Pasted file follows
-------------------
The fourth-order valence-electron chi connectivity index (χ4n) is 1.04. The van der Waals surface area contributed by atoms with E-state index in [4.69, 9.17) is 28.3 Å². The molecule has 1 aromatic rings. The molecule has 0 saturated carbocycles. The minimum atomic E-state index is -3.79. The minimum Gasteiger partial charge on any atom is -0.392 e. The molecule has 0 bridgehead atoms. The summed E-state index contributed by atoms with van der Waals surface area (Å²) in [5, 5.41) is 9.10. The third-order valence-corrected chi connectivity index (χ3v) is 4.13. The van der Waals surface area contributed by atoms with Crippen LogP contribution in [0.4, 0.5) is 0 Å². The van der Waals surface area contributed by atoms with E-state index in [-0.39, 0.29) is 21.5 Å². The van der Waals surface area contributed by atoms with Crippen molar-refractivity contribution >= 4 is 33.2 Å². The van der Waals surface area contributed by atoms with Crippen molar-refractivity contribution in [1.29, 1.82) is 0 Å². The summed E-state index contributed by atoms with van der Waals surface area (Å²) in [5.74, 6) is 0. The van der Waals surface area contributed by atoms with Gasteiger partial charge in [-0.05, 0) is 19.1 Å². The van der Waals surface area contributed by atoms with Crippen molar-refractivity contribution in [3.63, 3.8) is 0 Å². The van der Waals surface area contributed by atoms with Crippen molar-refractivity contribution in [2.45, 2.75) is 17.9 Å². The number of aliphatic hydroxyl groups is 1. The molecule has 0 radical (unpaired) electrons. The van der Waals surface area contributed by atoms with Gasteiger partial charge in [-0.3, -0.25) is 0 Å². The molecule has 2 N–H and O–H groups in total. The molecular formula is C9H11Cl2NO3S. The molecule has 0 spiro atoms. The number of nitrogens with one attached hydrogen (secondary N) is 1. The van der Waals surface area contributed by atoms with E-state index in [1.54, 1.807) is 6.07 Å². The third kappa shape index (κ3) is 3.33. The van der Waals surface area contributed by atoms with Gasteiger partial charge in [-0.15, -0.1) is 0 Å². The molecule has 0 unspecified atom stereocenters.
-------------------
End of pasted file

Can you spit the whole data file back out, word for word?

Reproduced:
The fourth-order valence-electron chi connectivity index (χ4n) is 1.04. The van der Waals surface area contributed by atoms with E-state index in [4.69, 9.17) is 28.3 Å². The molecule has 1 aromatic rings. The molecule has 0 saturated carbocycles. The minimum atomic E-state index is -3.79. The minimum Gasteiger partial charge on any atom is -0.392 e. The molecule has 0 bridgehead atoms. The summed E-state index contributed by atoms with van der Waals surface area (Å²) in [5, 5.41) is 9.10. The third-order valence-corrected chi connectivity index (χ3v) is 4.13. The van der Waals surface area contributed by atoms with Crippen LogP contribution in [0.4, 0.5) is 0 Å². The van der Waals surface area contributed by atoms with E-state index in [-0.39, 0.29) is 21.5 Å². The van der Waals surface area contributed by atoms with Crippen molar-refractivity contribution >= 4 is 33.2 Å². The van der Waals surface area contributed by atoms with Crippen molar-refractivity contribution in [1.29, 1.82) is 0 Å². The summed E-state index contributed by atoms with van der Waals surface area (Å²) in [5.74, 6) is 0. The van der Waals surface area contributed by atoms with Gasteiger partial charge in [-0.05, 0) is 19.1 Å². The van der Waals surface area contributed by atoms with Crippen molar-refractivity contribution in [3.63, 3.8) is 0 Å². The van der Waals surface area contributed by atoms with Crippen molar-refractivity contribution in [2.45, 2.75) is 17.9 Å². The number of aliphatic hydroxyl groups is 1. The molecule has 0 radical (unpaired) electrons. The van der Waals surface area contributed by atoms with Gasteiger partial charge in [-0.3, -0.25) is 0 Å². The molecule has 2 N–H and O–H groups in total. The molecular formula is C9H11Cl2NO3S. The molecule has 0 spiro atoms. The number of nitrogens with one attached hydrogen (secondary N) is 1. The van der Waals surface area contributed by atoms with E-state index in [1.54, 1.807) is 6.07 Å². The third kappa shape index (κ3) is 3.33. The van der Waals surface area contributed by atoms with Gasteiger partial charge in [-0.15, -0.1) is 0 Å². The molecule has 0 unspecified atom stereocenters.